James Anderson posed an interesting question to me on Friday's RotoWire Fantasy Baseball Podcast.
While discussing the Cincinnati Reds' offseason, James asked me which Reds player I think I'll own in the most leagues this year. I've been a lifelong Reds fan, and there are several players I hope to own in many leagues this year, including Joey Votto and Aroldis Chapman, but one player came to mind immediately: Devin Mesoraco.
I have Mesoraco ranked as my No. 3 catcher, and had him as my 76th overall player in my initial top-350, which was compiled into the RotoWire Roundtable composite rankings. Mesoraco hit more home runs last season than any other catcher (25), finished second at the position in RBI (80) and sixth in runs scored (54) despite playing just 114 games. Further, manager Bryan Price said earlier this month that he intends for Mesoraco to catch upward of 145 games this year. Admittedly, there may not be a ton of profit to be had at his current NFBC ADP (81.48), but I was the high man on him in the Roundtable and expect to be in many drafts and auctions this spring.
James' question got me thinking; which player from each team do I realistically expect to own the most this year? Obviously, I'm going to frequently miss out on the best fantasy option on each team, but which players am I highest on relative to others in the industry?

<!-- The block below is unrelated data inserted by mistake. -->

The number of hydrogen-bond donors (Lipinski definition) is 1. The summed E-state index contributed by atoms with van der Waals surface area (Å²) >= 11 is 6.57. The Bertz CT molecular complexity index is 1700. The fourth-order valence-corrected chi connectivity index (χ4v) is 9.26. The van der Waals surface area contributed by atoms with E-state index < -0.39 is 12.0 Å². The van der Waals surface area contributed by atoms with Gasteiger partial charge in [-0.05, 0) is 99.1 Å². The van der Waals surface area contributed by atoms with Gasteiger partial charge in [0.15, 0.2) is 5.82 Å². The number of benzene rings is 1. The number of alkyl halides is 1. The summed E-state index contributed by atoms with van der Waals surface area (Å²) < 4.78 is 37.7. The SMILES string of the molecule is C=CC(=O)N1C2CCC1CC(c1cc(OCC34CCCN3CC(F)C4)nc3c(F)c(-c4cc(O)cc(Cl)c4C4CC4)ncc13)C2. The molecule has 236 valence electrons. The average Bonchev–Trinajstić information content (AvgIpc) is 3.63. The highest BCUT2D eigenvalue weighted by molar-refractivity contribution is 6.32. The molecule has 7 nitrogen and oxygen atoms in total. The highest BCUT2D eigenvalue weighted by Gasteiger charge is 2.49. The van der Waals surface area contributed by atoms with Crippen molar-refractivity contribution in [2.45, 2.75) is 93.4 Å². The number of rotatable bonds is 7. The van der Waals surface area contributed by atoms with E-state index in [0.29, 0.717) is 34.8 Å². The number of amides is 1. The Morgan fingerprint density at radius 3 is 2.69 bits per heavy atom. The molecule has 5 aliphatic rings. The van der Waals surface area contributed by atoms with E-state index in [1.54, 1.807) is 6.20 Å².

Arizona Diamondbacks: Yasmany Tomas (NFBC ADP: 150.32, my rank: 122) - I think I'll also own quite a few shares of Chris Owings this season, especially if his shoulder issues persist and drive down his cost, but I expect to be more willing than most to gamble on Tomas around rounds 8-10.
Atlanta Braves: Jose Peraza (NFBC ADP: 336.60, my rank: 287) - The uncertainty surrounding Peraza's ETA will create a nice profit margin for those in deeper leagues. Once he's up, he will almost certainly lead off for Atlanta, at least against right-handed pitching.
Baltimore Orioles: Steve Pearce (NFBC ADP: 225.15, my rank: 214) - Pearce made the most of his opportunity last season, smacking 21 homers in 383 plate appearances. His 17.5% HR/FB may fall dramatically, but he could also see an additional 100 plate appearance.
Boston Red Sox: Mike Napoli (NFBC ADP: 262.35, my rank: 193) - While Napoli's ADP figures to rise considerably as more people point out the value to be had at his current price, he could jump 4-5 rounds and I'd still be highly interested.
Chicago Cubs: Starlin Castro (NFBC ADP: 108.96, my rank: 106) - I don't imagine the stolen base production will rebound much but I think Castro hits at least .280 with 10-15 homers, and his runs and RBI totals will improve with a better lineup around him.
Chicago White Sox: Adam LaRoche (NFBC ADP: 147.77, my rank: 120) - LaRoche trimmed his strikeout rate to 18.4% thanks to a career-low 7.7% swinging-strike rate. I doubt the power falls off much, if at all, and he'll be batting behind Adam Eaton, Melky Cabrera and Jose Abreu.